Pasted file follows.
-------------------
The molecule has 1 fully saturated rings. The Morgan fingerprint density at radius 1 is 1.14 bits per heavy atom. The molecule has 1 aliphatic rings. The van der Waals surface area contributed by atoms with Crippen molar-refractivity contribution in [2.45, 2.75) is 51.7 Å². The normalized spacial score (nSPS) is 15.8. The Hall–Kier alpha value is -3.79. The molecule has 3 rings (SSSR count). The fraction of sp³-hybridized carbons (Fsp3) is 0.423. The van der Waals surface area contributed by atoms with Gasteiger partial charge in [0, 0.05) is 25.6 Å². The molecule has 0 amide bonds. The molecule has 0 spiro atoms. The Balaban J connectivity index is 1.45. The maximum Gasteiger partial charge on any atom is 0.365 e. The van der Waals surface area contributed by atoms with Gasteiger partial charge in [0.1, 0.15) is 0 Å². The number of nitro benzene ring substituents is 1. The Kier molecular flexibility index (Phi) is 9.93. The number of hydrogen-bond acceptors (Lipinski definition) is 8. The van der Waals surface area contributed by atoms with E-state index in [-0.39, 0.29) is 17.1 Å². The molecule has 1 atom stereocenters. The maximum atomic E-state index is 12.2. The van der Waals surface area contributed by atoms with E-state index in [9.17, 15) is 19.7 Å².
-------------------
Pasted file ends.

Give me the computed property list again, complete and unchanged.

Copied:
The molecule has 1 fully saturated rings. The Morgan fingerprint density at radius 1 is 1.14 bits per heavy atom. The molecule has 1 aliphatic rings. The van der Waals surface area contributed by atoms with Crippen molar-refractivity contribution in [2.45, 2.75) is 51.7 Å². The normalized spacial score (nSPS) is 15.8. The Hall–Kier alpha value is -3.79. The molecule has 3 rings (SSSR count). The fraction of sp³-hybridized carbons (Fsp3) is 0.423. The van der Waals surface area contributed by atoms with Gasteiger partial charge in [0, 0.05) is 25.6 Å². The molecule has 0 amide bonds. The molecule has 0 spiro atoms. The Balaban J connectivity index is 1.45. The maximum Gasteiger partial charge on any atom is 0.365 e. The van der Waals surface area contributed by atoms with Gasteiger partial charge in [0.1, 0.15) is 0 Å². The number of nitro benzene ring substituents is 1. The Kier molecular flexibility index (Phi) is 9.93. The number of hydrogen-bond acceptors (Lipinski definition) is 8. The van der Waals surface area contributed by atoms with E-state index in [-0.39, 0.29) is 17.1 Å². The molecule has 1 atom stereocenters. The maximum atomic E-state index is 12.2. The van der Waals surface area contributed by atoms with E-state index in [9.17, 15) is 19.7 Å².